In vitro evaluation of dietary compounds to reduce mercury bioavailability

Food Chem. 2018 May 15;248:353-359. doi: 10.1016/j.foodchem.2017.12.012. Epub 2017 Dec 6.


Mercury in foods, in inorganic form [Hg(II)] or as methylmercury (CH3Hg), can have adverse effects. Its elimination from foods is not technologically viable. To reduce human exposure, possible alternatives might be based on reducing its intestinal absorption. This study evaluates the ability of 23 dietary components to reduce the amount of mercury that is absorbed and reaches the bloodstream (bioavailability). We determined their effect on uptake of mercury in Caco-2 cells, a model of intestinal epithelium, exposed to Hg(II) and CH3Hg standards and to swordfish bioaccessible fractions. Cysteine, homocysteine, glutathione, quercetin, albumin and tannic reduce bioavailability of both mercury species. Fe(II), lipoic acid, pectin, epigallocatechin and thiamine are also effective for Hg(II). Some of these strategies also reduce Hg bioavailability in swordfish (glutathione, cysteine, homocysteine). Moreover, extracts and supplements rich in these compounds are also effective. This knowledge may help to define dietary strategies to reduce in vivo mercury bioavailability.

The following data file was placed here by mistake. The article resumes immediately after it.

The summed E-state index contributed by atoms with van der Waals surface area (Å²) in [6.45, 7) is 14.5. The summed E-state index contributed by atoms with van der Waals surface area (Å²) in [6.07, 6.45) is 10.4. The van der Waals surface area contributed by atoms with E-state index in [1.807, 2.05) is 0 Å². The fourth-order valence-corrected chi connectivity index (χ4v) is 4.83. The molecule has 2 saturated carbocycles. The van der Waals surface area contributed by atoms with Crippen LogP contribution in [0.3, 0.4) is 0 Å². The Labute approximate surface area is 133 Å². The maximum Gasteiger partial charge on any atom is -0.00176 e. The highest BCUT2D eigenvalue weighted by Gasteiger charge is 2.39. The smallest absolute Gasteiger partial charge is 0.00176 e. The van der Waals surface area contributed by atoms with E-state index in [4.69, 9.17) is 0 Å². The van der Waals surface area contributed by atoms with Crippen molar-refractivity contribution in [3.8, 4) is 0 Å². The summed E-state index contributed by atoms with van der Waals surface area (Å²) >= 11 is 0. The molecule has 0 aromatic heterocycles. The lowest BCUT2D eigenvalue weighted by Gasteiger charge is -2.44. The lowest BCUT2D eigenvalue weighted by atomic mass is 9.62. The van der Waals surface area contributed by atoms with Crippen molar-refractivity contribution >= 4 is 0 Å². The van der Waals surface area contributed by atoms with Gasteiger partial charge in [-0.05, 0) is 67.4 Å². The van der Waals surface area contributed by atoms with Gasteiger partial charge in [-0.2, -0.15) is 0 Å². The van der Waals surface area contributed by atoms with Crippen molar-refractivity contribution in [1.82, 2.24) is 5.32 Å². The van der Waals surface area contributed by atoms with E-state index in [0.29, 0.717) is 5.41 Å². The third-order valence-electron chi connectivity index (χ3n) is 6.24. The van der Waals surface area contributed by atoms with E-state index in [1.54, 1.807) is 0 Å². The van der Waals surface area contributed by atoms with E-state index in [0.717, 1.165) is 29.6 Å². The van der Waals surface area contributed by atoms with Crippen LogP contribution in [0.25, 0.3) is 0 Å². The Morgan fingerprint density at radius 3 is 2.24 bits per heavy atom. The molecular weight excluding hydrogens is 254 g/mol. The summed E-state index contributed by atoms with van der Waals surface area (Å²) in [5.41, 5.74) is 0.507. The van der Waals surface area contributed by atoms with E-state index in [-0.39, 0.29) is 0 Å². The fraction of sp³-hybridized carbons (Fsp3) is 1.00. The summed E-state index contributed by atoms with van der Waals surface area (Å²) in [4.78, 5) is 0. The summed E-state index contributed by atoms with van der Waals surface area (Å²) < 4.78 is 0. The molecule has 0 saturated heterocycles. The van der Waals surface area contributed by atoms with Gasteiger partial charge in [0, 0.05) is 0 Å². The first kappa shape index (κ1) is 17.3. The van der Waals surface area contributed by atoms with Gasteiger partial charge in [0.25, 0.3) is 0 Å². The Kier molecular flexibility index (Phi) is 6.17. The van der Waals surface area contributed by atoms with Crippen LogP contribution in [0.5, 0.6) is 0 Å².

Keywords: Bioavailability; Dietary strategies; Food; Mercury; Swordfish.

MeSH terms

  • Animals
  • Biological Availability
  • Biological Transport
  • Caco-2 Cells
  • Cysteine / pharmacology
  • Dietary Supplements
  • Glutathione / pharmacology
  • Homocysteine / pharmacology
  • Humans
  • Intestinal Absorption / drug effects
  • Intestinal Mucosa / drug effects*
  • Intestinal Mucosa / metabolism
  • Mercury / pharmacokinetics*
  • Methylmercury Compounds / pharmacokinetics
  • Perciformes
  • Quercetin / pharmacology
  • Seafood


  • Methylmercury Compounds
  • Homocysteine
  • Quercetin
  • Mercury
  • Glutathione
  • Cysteine